June 2007 // Volume 45 // Number 3 // Ideas at Work // 3IAW4

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Experiential Learning in Workforce Preparation--An Application for Success

The University of Maine Cooperative Extension collaborated with Cherryfield Foods, Inc. to create an innovative experiential training program that qualified youth to participate in the mechanical harvesting of wild blueberries. Youth who successfully completed the course were guaranteed summer employment with the company. This allowed youth to earn an income while applying and refining their newly acquired skills. Twenty-eight of the 31 youth trained were employed during subsequent blueberry harvest seasons, with no injuries reported. The success of this program resulted from the application of positive youth development principles coupled with an employment incentive.

Jennifer Lobley
4-H Youth Development Extension Educator
Washington County Extension Office
Machias, Maine

Marjorie Peronto
Extension Educator
Hancock County Extension Office
Ellsworth, Maine

University of Maine


Low bush blueberries are the largest agricultural crop produced in Washington County, Maine. Traditionally this crop has been harvested by hand with small, specialized rakes. Local residents, including youth and Mexican migrant workers, are the predominant labor force for the 1-month harvest season. Over the last decade, blueberry-processing companies started using tractor-powered mechanized harvesting equipment. U.S. Department of Labor regulations do not allow companies to hire youth under the age of 16 to work on such equipment without first completing a safety certification course.

Prior to 2003, Cherryfield Foods, Inc. hired 16- and 17-year-old youth who would typically work for one season, and then upon graduation from high school, leave the local area. UMCE was approached by the company, requesting help to devise and offer a safety training program. By training youth as young as age14, the company anticipated being able to retain them as productive employees for several consecutive harvest seasons.

Program Delivery

The educational focus of this program was based on positive youth development principles that would incorporate critical safety aspects and specific job-related skills while emphasizing the practical application of knowledge, development of skills, and acquiring a sense of responsibility, initiative, and self-worth.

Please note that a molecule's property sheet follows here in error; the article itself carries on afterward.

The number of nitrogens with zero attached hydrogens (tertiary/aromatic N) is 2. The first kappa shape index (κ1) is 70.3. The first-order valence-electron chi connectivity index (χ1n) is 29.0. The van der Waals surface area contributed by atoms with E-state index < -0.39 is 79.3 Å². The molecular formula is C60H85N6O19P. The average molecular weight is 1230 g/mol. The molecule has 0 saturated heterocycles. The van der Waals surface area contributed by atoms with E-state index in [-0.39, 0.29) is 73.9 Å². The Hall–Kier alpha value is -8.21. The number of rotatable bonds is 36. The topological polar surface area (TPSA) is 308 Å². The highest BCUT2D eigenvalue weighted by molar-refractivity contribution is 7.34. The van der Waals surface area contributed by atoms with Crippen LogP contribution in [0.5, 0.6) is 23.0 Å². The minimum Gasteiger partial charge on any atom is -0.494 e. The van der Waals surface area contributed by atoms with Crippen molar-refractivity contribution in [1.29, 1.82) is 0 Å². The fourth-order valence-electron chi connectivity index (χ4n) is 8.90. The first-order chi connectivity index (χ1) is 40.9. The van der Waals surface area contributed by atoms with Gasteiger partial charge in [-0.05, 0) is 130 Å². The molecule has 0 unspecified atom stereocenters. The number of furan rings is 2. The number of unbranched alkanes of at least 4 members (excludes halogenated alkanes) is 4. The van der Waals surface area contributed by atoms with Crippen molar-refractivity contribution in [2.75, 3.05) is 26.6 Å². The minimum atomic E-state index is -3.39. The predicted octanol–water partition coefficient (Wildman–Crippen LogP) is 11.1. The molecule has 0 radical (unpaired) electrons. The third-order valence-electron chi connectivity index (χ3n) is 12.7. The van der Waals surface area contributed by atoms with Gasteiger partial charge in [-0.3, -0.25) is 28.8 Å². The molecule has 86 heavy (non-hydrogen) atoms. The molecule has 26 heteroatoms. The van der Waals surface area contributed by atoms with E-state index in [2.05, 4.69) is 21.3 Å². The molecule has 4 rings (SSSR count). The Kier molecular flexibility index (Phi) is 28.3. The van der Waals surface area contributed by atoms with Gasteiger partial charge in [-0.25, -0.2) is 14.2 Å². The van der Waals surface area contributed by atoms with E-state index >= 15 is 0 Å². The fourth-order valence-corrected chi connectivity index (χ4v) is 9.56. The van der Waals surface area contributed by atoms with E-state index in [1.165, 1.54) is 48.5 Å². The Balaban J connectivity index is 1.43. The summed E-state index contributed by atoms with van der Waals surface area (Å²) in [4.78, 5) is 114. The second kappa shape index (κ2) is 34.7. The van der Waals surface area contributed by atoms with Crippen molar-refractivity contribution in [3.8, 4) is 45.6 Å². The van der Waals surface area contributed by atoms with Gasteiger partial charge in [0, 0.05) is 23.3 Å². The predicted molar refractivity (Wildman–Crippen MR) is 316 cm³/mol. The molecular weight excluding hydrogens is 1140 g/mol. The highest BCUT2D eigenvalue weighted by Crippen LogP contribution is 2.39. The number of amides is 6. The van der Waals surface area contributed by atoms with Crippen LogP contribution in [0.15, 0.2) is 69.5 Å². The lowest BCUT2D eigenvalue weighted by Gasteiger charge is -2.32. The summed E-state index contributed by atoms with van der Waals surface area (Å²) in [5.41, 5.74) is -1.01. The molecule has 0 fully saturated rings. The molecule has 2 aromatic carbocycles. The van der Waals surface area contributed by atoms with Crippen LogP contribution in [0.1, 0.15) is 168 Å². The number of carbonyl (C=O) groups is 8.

The 20-hour Blueberry Harvester Safety Course, the first of its kind, moved youth away from a dry textbook-focused tractor safety course into a learning environment that combined a variety of hands-on activities with practical individualized driving instruction on both tractors and mechanical harvesters. Participants did more than just listen to a firefighter talk about different fire extinguishers--they actually used them to put out a small contained fire. Youth didn't just read statistics and stories of farm injuries--they experienced what it would be like to lose a limb or be paralyzed. Simulations included tying their shoes while their thumb was taped down, making peanut butter sandwiches with their dominant arm inside their shirt, and sitting perfectly still with the exception of head movement for 60 seconds. They met and talked with a local community member who lost his arm in a PTO shaft. They worked in teams to identify and correct potential safety hazards in simulated scenarios.

To take students beyond simply reading about safety checks, an equipment safety checklist was developed and performed each day before driving instruction started. In addition to driving tractors, participants spent time on mechanical harvesters, learning about specific safety issues and practicing harvesting-related skills. Youth received earplugs, safety eyewear, and work gloves and learned how to read UV protection labels for sunglasses and sunscreens. Worker Protection Standards (pesticide safety) certification was integrated into the training as well. A game show-style review of key concepts that would be included on the written test actively engaged learners and helped to alleviate anxiety before the final exam.